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The coronavirus pandemic has changed almost everyone’s lives, but many parents have had to navigate especially choppy waters. With schools having sporadic periods of virtual learning and day cares sometimes closing due to outbreaks, some parents have needed to work from home without child care.
At the same time, those able to secure child care have done so at a steep cost. Nearly 70% of parents with children younger than 18 who use child care say the costs are a strain on their monthly budget (and their savings), according to the newest MagnifyMoney survey of more than 1,000 of these parents.
The MagnifyMoney survey looks deeper at the pandemic’s role in the changing face of child care — keep reading for more insights.
Child care can be a major expense — especially for the 68% of parents who use it and report it causes a strain on their monthly budget. (For this survey, child care options included day care, babysitting, family or friends, before- or after-school programs and other.)
This percentage rises among parents who:
Nearly half of parents with kids younger than 18 (46%) use some form of child care — and according to Matt Schulz, LendingTree chief credit analyst, the only option for many parents is to pay for it. They’re being put in nearly impossible situations, he says, and even parents who have slightly more flexibility have been left with difficult choices.
“Often, one partner’s job may not bring home much more money than it costs to keep their kid in child care,” Schulz says. “Then you have to decide whether that job is ultimately worth it financially. It’s a really tough spot that many parents around this country face every single day.”
To help cover the financial burden of child care, 1 in 3 parents who use child care relied on credit cards to make those payments in the past year. Schulz advises against doing so, but acknowledges there’s sometimes no other choice.
If you have to pay with a credit card, Schulz recommends making sure that you’re paying as much as you can on your card each month. You could also consider calling your credit card issuer and asking for a lower interest rate.
“It works far more often than you’d expect, and it can really save you money,” Schulz says.
Child care expenses stop some parents from making the most of their money. In fact, 38% of parents say that child care costs have prevented them from achieving at least one specific financial goal, with paying off debt at the top of the list. But Schulz is surprised the cost of child care isn’t causing more parents to not reach financial goals.
“Child care costs can really hamstring a family’s budget in a huge way,” Schulz says. “It can keep a parent from going back to work after their kid is born, it can keep them from paying off credit card debt, building an emergency fund, saving for retirement or college and many other things.”
To stay on track to reach these important financial goals, Schulz says that having a budget is key. Knowing how much money is coming in and going out of your household can help you make the best use of your funds. It allows you to prioritize certain expenses and cut back on others, especially when child care is in the mix.
The 44% of working parents who worry that a lack of child care will hurt their career is up from 30% in the summer of 2020, but there are caveats to that. The 2020 question asked specifically whether respondents were worried a lack of child care would cause them to lose their jobs, while this question asked whether they feared it would hurt their careers.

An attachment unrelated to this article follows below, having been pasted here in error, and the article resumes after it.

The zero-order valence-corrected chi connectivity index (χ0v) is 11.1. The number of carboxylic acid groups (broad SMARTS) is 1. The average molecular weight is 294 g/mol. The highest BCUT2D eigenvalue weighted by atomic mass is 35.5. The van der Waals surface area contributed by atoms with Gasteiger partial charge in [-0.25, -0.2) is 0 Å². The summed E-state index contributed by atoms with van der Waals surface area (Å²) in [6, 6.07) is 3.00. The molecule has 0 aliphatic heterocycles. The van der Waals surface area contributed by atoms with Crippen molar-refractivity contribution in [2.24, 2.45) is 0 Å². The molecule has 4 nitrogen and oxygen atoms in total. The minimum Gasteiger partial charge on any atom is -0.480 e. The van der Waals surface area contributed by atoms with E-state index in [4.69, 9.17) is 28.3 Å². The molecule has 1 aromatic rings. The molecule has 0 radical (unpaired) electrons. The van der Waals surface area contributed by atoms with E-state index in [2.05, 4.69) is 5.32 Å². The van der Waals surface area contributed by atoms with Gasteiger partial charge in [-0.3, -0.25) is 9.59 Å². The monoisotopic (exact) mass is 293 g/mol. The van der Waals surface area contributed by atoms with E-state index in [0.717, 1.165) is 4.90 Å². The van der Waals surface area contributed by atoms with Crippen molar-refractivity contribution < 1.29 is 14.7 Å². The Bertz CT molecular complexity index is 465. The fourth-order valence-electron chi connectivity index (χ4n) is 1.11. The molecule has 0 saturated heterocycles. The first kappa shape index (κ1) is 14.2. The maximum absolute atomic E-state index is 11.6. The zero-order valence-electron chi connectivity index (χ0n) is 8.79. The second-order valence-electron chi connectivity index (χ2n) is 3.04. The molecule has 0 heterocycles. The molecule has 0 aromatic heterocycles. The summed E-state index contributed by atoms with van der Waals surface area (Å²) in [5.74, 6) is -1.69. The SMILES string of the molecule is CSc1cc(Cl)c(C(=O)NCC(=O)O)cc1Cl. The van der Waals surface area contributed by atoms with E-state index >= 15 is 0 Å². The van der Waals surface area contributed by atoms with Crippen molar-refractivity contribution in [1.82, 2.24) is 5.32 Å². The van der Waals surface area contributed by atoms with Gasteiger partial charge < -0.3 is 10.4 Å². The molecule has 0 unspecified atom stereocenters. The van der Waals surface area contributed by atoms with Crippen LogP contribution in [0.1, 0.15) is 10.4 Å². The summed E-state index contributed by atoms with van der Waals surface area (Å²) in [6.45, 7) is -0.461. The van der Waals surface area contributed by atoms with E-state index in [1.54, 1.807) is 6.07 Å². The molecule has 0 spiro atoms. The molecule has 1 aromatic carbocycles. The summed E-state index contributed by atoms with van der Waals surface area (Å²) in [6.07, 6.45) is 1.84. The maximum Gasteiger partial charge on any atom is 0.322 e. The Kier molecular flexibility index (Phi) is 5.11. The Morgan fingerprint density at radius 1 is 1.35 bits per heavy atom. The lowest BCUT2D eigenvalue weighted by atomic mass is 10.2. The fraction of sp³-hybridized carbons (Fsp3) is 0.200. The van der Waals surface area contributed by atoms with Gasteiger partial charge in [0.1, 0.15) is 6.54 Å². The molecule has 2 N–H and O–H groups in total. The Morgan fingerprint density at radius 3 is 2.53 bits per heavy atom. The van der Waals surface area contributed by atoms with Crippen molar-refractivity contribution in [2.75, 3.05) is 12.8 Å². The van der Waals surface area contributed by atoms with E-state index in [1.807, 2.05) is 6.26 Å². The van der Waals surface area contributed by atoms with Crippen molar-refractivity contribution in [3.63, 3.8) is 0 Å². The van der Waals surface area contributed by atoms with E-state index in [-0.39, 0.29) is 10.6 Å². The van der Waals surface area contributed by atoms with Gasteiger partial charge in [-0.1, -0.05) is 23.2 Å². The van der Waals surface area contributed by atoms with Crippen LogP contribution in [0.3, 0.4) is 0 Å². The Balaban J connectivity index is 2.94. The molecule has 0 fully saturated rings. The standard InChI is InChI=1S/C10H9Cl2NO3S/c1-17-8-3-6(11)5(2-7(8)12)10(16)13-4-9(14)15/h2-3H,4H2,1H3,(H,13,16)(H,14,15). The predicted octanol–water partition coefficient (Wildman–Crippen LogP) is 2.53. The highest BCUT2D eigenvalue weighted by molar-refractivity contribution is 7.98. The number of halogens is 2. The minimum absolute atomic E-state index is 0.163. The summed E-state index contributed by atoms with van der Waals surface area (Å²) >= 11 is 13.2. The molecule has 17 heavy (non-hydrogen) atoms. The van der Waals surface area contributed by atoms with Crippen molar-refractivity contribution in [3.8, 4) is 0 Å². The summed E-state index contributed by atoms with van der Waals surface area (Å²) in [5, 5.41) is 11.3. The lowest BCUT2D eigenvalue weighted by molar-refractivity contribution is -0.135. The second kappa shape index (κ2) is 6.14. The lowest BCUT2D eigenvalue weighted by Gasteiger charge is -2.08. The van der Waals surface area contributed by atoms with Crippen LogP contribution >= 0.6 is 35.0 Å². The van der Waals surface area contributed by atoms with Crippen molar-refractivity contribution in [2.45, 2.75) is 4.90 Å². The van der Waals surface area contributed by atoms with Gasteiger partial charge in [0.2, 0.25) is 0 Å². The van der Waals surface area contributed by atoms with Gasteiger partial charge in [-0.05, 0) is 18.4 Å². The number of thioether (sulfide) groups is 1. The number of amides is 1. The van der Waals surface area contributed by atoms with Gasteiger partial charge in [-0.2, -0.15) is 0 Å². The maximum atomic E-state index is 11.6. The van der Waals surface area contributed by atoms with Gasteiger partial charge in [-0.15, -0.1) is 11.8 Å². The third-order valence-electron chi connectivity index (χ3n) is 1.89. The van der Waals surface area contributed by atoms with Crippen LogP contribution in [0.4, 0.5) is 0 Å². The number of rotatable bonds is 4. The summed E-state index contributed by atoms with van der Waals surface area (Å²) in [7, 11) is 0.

Given the circumstances, that concern is higher among parents who work from home than those who work in-person (49% versus 37%, respectively). And understandably, a lack of child care impacts parents’ abilities to work — more than half of working parents (56%) say it’s affected their ability to work at least once during the pandemic.
Here’s a deeper breakdown of how many times respondents say that lacking child care has impacted their ability to work:
These child care disruptions may even cause some parents to reconsider their working situations. A third (33%) say they or their partner chose to stop working (and become a stay-at-home parent) or work fewer hours to care for their children.
In some cases, parents were able to make things work by switching to remote work or getting a new job that allowed them to do so. More than 4 in 10 (42%) say they or their partner switched to remote work for child care reasons.
Women, in particular, are struggling with the impact of child care issues on their careers. Almost a quarter of working women report their employer hasn’t been supportive of related problems that have arisen during the pandemic — and it’s double the percentage of men who have experienced the same struggles (23% versus 11%).
On the brighter side, 53% of working parents overall report their employer is generally supportive of any child care-related issues that have arisen during the pandemic.
Considering that 63% of parents faced child care-related challenges amid the pandemic, this level of support from employers is necessary — especially for working mothers. Mothers working full time are more likely than full-time working fathers to cite difficulty managing their child’s remote learning during the workday (39% versus 28%).
For parents that hit financial speed bumps in the past year or two, it’s important to remember that they can bounce back. Schulz shares some tips for getting back to a good place.
MagnifyMoney commissioned Qualtrics to conduct an online survey of 1,051 parents with children younger than 18, fielded Jan. 11-14, 2022. The survey was administered using a nonprobability-based sample, and quotas were used to ensure the sample base represented the overall population. All responses were reviewed by researchers for quality control.